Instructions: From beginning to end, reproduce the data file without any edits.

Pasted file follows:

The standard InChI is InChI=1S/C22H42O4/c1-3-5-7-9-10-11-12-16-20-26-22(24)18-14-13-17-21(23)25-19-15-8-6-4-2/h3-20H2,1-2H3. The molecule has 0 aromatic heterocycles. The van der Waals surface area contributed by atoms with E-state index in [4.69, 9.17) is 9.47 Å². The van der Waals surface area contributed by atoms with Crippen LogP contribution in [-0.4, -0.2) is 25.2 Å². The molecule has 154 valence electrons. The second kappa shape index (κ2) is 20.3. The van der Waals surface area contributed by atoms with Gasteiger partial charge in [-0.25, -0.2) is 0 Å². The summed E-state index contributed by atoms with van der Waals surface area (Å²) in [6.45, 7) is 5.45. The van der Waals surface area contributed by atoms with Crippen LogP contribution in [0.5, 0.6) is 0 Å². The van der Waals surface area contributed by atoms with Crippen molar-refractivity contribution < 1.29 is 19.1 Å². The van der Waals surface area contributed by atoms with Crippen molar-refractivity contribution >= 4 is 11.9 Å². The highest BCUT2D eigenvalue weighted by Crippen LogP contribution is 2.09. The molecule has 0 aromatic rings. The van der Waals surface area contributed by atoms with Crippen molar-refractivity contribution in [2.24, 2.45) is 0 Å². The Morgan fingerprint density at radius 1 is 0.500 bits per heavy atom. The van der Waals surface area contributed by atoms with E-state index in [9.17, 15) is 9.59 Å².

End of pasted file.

The standard InChI is InChI=1S/C22H42O4/c1-3-5-7-9-10-11-12-16-20-26-22(24)18-14-13-17-21(23)25-19-15-8-6-4-2/h3-20H2,1-2H3. The molecule has 0 aromatic heterocycles. The van der Waals surface area contributed by atoms with E-state index in [4.69, 9.17) is 9.47 Å². The van der Waals surface area contributed by atoms with Crippen LogP contribution in [-0.4, -0.2) is 25.2 Å². The molecule has 154 valence electrons. The second kappa shape index (κ2) is 20.3. The van der Waals surface area contributed by atoms with Gasteiger partial charge in [-0.25, -0.2) is 0 Å². The summed E-state index contributed by atoms with van der Waals surface area (Å²) in [6.45, 7) is 5.45. The van der Waals surface area contributed by atoms with Crippen LogP contribution in [0.5, 0.6) is 0 Å². The van der Waals surface area contributed by atoms with Crippen molar-refractivity contribution < 1.29 is 19.1 Å². The van der Waals surface area contributed by atoms with Crippen molar-refractivity contribution >= 4 is 11.9 Å². The highest BCUT2D eigenvalue weighted by Crippen LogP contribution is 2.09. The molecule has 0 aromatic rings. The van der Waals surface area contributed by atoms with Crippen molar-refractivity contribution in [2.24, 2.45) is 0 Å². The Morgan fingerprint density at radius 1 is 0.500 bits per heavy atom. The van der Waals surface area contributed by atoms with E-state index in [9.17, 15) is 9.59 Å².